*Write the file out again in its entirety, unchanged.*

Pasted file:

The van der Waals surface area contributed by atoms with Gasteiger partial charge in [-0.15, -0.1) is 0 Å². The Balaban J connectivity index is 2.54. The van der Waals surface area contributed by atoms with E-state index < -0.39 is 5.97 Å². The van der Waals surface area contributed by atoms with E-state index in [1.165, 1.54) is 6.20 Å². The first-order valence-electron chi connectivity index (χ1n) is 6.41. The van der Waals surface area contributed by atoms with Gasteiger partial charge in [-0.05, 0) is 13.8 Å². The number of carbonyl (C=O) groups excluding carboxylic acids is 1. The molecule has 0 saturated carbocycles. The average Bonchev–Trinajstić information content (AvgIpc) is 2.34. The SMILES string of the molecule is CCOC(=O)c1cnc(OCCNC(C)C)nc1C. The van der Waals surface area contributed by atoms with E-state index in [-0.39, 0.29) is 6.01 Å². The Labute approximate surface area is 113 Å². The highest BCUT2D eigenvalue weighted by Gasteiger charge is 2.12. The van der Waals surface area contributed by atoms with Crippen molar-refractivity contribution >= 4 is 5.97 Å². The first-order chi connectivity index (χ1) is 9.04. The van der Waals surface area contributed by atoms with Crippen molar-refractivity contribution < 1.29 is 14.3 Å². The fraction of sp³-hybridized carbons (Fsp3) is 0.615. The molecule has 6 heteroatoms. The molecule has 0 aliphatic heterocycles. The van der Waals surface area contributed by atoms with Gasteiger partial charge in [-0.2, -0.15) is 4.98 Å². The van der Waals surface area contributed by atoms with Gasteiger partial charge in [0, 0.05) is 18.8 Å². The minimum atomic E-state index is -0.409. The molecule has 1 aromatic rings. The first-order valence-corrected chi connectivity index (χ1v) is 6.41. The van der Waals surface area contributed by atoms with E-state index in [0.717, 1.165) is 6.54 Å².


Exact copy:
The van der Waals surface area contributed by atoms with Gasteiger partial charge in [-0.15, -0.1) is 0 Å². The Balaban J connectivity index is 2.54. The van der Waals surface area contributed by atoms with E-state index < -0.39 is 5.97 Å². The van der Waals surface area contributed by atoms with E-state index in [1.165, 1.54) is 6.20 Å². The first-order valence-electron chi connectivity index (χ1n) is 6.41. The van der Waals surface area contributed by atoms with Gasteiger partial charge in [-0.05, 0) is 13.8 Å². The number of carbonyl (C=O) groups excluding carboxylic acids is 1. The molecule has 0 saturated carbocycles. The average Bonchev–Trinajstić information content (AvgIpc) is 2.34. The SMILES string of the molecule is CCOC(=O)c1cnc(OCCNC(C)C)nc1C. The van der Waals surface area contributed by atoms with E-state index in [-0.39, 0.29) is 6.01 Å². The Labute approximate surface area is 113 Å². The highest BCUT2D eigenvalue weighted by Gasteiger charge is 2.12. The van der Waals surface area contributed by atoms with Crippen molar-refractivity contribution >= 4 is 5.97 Å². The first-order chi connectivity index (χ1) is 9.04. The van der Waals surface area contributed by atoms with Crippen molar-refractivity contribution < 1.29 is 14.3 Å². The fraction of sp³-hybridized carbons (Fsp3) is 0.615. The molecule has 6 heteroatoms. The molecule has 0 aliphatic heterocycles. The van der Waals surface area contributed by atoms with Gasteiger partial charge in [-0.2, -0.15) is 4.98 Å². The van der Waals surface area contributed by atoms with Gasteiger partial charge in [0, 0.05) is 18.8 Å². The minimum atomic E-state index is -0.409. The molecule has 1 aromatic rings. The first-order valence-corrected chi connectivity index (χ1v) is 6.41. The van der Waals surface area contributed by atoms with E-state index in [0.717, 1.165) is 6.54 Å².